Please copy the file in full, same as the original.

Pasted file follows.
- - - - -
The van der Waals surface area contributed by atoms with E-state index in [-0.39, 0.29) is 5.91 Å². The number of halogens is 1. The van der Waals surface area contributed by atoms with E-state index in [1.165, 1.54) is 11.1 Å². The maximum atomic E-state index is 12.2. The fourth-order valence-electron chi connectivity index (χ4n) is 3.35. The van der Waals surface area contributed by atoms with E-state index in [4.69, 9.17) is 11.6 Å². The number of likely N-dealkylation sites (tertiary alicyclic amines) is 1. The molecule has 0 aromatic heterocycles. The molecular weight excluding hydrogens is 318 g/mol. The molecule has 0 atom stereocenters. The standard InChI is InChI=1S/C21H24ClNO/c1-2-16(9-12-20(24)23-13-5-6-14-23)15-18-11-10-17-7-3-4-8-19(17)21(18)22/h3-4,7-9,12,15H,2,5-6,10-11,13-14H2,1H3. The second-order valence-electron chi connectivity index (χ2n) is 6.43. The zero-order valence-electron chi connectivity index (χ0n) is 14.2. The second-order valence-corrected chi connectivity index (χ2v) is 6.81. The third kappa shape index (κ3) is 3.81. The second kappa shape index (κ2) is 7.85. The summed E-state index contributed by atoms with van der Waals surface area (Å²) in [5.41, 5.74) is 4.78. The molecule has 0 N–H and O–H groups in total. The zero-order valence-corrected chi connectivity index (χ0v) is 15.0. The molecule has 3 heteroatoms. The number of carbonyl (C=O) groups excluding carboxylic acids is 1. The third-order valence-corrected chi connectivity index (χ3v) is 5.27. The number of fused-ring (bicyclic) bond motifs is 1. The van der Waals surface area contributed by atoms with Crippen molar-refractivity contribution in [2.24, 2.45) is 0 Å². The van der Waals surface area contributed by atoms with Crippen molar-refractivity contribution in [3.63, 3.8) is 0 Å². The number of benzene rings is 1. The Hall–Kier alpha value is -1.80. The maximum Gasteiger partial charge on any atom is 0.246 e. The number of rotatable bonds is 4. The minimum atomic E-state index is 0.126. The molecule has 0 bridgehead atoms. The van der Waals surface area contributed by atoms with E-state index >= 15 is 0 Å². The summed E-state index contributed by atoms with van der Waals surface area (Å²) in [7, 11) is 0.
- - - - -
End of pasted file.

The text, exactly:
The van der Waals surface area contributed by atoms with E-state index in [-0.39, 0.29) is 5.91 Å². The number of halogens is 1. The van der Waals surface area contributed by atoms with E-state index in [1.165, 1.54) is 11.1 Å². The maximum atomic E-state index is 12.2. The fourth-order valence-electron chi connectivity index (χ4n) is 3.35. The van der Waals surface area contributed by atoms with E-state index in [4.69, 9.17) is 11.6 Å². The number of likely N-dealkylation sites (tertiary alicyclic amines) is 1. The molecule has 0 aromatic heterocycles. The molecular weight excluding hydrogens is 318 g/mol. The molecule has 0 atom stereocenters. The standard InChI is InChI=1S/C21H24ClNO/c1-2-16(9-12-20(24)23-13-5-6-14-23)15-18-11-10-17-7-3-4-8-19(17)21(18)22/h3-4,7-9,12,15H,2,5-6,10-11,13-14H2,1H3. The second-order valence-electron chi connectivity index (χ2n) is 6.43. The zero-order valence-electron chi connectivity index (χ0n) is 14.2. The second-order valence-corrected chi connectivity index (χ2v) is 6.81. The third kappa shape index (κ3) is 3.81. The second kappa shape index (κ2) is 7.85. The summed E-state index contributed by atoms with van der Waals surface area (Å²) in [5.41, 5.74) is 4.78. The molecule has 0 N–H and O–H groups in total. The zero-order valence-corrected chi connectivity index (χ0v) is 15.0. The molecule has 3 heteroatoms. The number of carbonyl (C=O) groups excluding carboxylic acids is 1. The third-order valence-corrected chi connectivity index (χ3v) is 5.27. The number of fused-ring (bicyclic) bond motifs is 1. The van der Waals surface area contributed by atoms with Crippen molar-refractivity contribution in [2.24, 2.45) is 0 Å². The van der Waals surface area contributed by atoms with Crippen molar-refractivity contribution in [3.63, 3.8) is 0 Å². The number of benzene rings is 1. The Hall–Kier alpha value is -1.80. The maximum Gasteiger partial charge on any atom is 0.246 e. The number of rotatable bonds is 4. The minimum atomic E-state index is 0.126. The molecule has 0 bridgehead atoms. The van der Waals surface area contributed by atoms with E-state index >= 15 is 0 Å². The summed E-state index contributed by atoms with van der Waals surface area (Å²) in [7, 11) is 0.